To many of us, recycling seems to have become a way of life. We look around and see designated containers for plastic bottles and cans and paper everywhere, not to mention the ubiquitous big blue bins on our sidewalks on collection days, and we think, “Wow everyone’s recycling!”
Consequently, it was surprising to see statistics recently that do not readily confirm this impression. In Boston, fewer than one in five pieces of household garbage finds its way into the recycling truck; last year the city recycled only 19% of its residential waste. This statistic is fairly shocking in a place that is, according to national standards, “one of the greenest cities in the country.”
Boston spends about $5 million per year on recycling programs, including one aimed specifically at increasing recycling at public housing projects and another that will include the public schools. In fact, when “single-stream” recycling was introduced three years ago, the city significantly increased its recycling rate. Boy, it must have been woefully low prior to that.
So why do you think we don’t recycle more of our household waste? While many other cities still have to separate their recycling items, we have it easy here in Boston. Our single-streaming allows us to toss everything together into that blue bin: plastic containers, newspapers, cardboard, glass, paper bags, cans, tin foil. (Well, not quite everything; please don’t put plastic bags in your recycling bin! They get caught in the equipment at the recycling center. Take your plastic bags to the grocery store and put in the appropriate bin there.)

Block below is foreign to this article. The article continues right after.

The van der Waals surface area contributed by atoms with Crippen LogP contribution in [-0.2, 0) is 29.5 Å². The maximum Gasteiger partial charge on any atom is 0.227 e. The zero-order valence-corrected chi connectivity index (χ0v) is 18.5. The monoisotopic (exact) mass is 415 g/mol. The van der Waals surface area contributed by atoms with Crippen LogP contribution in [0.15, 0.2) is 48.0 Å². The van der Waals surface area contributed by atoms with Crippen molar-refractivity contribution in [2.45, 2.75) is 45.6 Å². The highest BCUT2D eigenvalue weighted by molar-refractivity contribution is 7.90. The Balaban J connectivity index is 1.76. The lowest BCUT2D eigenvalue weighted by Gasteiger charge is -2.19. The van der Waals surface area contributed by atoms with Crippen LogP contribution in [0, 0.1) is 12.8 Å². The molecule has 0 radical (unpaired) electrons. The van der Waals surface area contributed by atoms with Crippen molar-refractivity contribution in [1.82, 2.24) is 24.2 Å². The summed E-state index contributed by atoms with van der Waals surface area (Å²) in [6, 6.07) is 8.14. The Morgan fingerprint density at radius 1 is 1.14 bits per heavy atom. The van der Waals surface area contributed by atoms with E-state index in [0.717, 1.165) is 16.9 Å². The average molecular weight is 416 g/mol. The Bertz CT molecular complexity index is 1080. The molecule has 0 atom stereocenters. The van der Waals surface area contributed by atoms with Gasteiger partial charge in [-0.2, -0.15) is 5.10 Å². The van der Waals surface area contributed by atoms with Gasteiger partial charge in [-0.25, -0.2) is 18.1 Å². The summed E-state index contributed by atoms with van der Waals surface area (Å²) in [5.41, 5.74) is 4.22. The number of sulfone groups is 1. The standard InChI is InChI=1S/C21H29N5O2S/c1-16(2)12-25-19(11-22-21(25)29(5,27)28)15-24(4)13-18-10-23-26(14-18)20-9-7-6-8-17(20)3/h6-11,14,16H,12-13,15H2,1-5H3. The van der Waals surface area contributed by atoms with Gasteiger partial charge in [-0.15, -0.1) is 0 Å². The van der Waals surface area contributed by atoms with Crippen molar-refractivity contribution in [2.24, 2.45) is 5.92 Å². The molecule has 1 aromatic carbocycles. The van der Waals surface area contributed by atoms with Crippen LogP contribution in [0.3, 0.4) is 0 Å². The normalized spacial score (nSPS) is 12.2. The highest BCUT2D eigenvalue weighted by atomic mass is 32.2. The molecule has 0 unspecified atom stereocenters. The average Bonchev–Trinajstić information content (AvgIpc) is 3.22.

Probably lots of reasons factor in to our low recycling rate. For one, unlike in other cities such as San Francisco, there is no potential cost to the individual who doesn’t comply with recycling regulations. No penalty is incurred in West Roxbury if I don’t recycle that cardboard box or don’t take the time to put my junk mail and catalogs and old phone books into the recycling bin rather than the trash bag. In San Francisco, a resident who ignores the option to recycle can be fined $100. This “pay as you throw” requirement has been crucial to San Francisco’s success (SF recycles 55 percent of its household waste), according to that city’s coordinator of the zero-waste program there. Maybe Boston needs to try this? You know what they say about money talking…
San Francisco also requires all residents to recycle their food scraps, a move that Cambridge plans to echo by expanding its food scrap program. The director of recycling in Cambridge believes this will increase their recycling rate from 40 to 60 percent. Again, maybe Boston needs to make this a part of our recycling program?
If you are someone who recycles half-heartedly or not at all, please consider taking this easy step to help our environment. See how little trash you can put out on your pickup day compared to how fully you can stuff that big blue bin. Our suggestion: keep small recycling containers in various rooms in your house or apartment to make it easier to toss in that junk mail or that Band-Aid wrapper or that toilet paper roll or that empty shampoo bottle. Then just empty those containers once a week the way you do your waste baskets — only empty them into your big recycling bin.
Every little bit helps. Really.
Recycling notes: Recycle your electronics on September 29 in Dorchester. Hazardous waste drop-off day in West Roxbury is November 17. Leaf and yard waste collection this fall runs October 15 through November 30. For further details, go to cityofboston.gov/recycle.